Readers like you keep news free for everyone.

More than 5,000 readers have already pitched in to keep free access to The Journal.

For the price of one cup of coffee each week you can help keep paywalls away.

Support us today
Not now

The homeless men who rushed to help the Manchester Arena victims

“Just because I’m homeless, it doesn’t mean I haven’t got a heart,” Stephen Jones said.

Stephen Jones was on the scene.
Stephen Jones was on the scene.
Image: ITV News

TWO HOMELESS MEN begging at the Manchester Arena as the suicide attack went off have been praised after helping the victims in the immediate aftermath of the attack.

Chris Parker, 33, had been begging in the arena foyer where suicide bomber Salman Abedi detonated his device late last night, killing 22 people.

Amid the chaos as people began to leave the concert by US pop star Ariane Grande, who has a large teenage girl following, he rushed to help victims.

Stephen Jones, 35, who had been sleeping rough near the arena in the northwest English city, also ran to help deal with the gruesome aftermath.

Jones, a former bricklayer who has been sleeping rough for more than a year, recalled wiping blood from children’s eyes after dashing to help.

“It was a lot of children with blood all over them, crying and screaming,” he told ITV.

We were having to pull nails out of their arms and a couple out of this little girl’s face.

Jones said it was “just instinct” to help.

“If I didn’t help I wouldn’t be able to live with myself walking away and leaving kids like that,” he said.

“Just because I’m homeless, it doesn’t mean I haven’t got a heart,” he said.

There’s a lot of good people with Manchester who help us out and we need to give back too.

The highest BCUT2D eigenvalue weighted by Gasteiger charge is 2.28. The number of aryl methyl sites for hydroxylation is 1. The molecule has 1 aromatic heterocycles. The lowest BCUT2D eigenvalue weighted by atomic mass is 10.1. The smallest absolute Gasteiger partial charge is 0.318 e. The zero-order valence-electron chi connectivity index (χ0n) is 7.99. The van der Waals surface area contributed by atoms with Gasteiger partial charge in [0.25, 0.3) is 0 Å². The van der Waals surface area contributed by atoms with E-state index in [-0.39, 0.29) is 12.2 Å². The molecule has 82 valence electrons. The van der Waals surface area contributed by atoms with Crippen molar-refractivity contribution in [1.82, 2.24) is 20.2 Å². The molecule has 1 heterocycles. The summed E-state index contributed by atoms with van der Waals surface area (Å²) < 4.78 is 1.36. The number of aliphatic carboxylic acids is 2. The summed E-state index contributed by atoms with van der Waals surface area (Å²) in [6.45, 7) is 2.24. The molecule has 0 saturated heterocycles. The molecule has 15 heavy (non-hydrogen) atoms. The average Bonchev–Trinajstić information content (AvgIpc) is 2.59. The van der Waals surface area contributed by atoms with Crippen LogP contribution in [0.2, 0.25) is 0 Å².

‘I haven’t stopped crying’

Parker has slept rough in Manchester for about a year, and regularly goes to the arena to beg for change as crowds head home from the 21,000-capacity venue.

He said he tended to a woman who died as he tried to comfort her.

“She passed away in my arms,” Parker said. ”I haven’t stopped crying.

Making a difference

A mix of advertising and supporting contributions helps keep paywalls away from valuable information like this article.

Over 5,000 readers like you have already stepped up and support us with a monthly payment or a once-off donation.

For the price of one cup of coffee each week you can make sure we can keep reliable, meaningful news open to everyone regardless of their ability to pay.

“The most shocking part of it is that it was a kids’ concert.”

Crowdfunding webpages set up for Parker and Jones have raised more than €11,600.

The page for Parker was set up by Michael Johns, who said he felt compelled to help “one of our most vulnerable in society who showed great selflessness and courage”.

Johns said he was not yet in touch with Parker but was trying to track him down through journalists who spoke to him.

- © AFP, 2017

Read: UK threat level raised ‘indicating a further attack is expected imminently’

Read: 8 and 18-year-old girls the first named victims of Manchester attack

About the author:


Read next: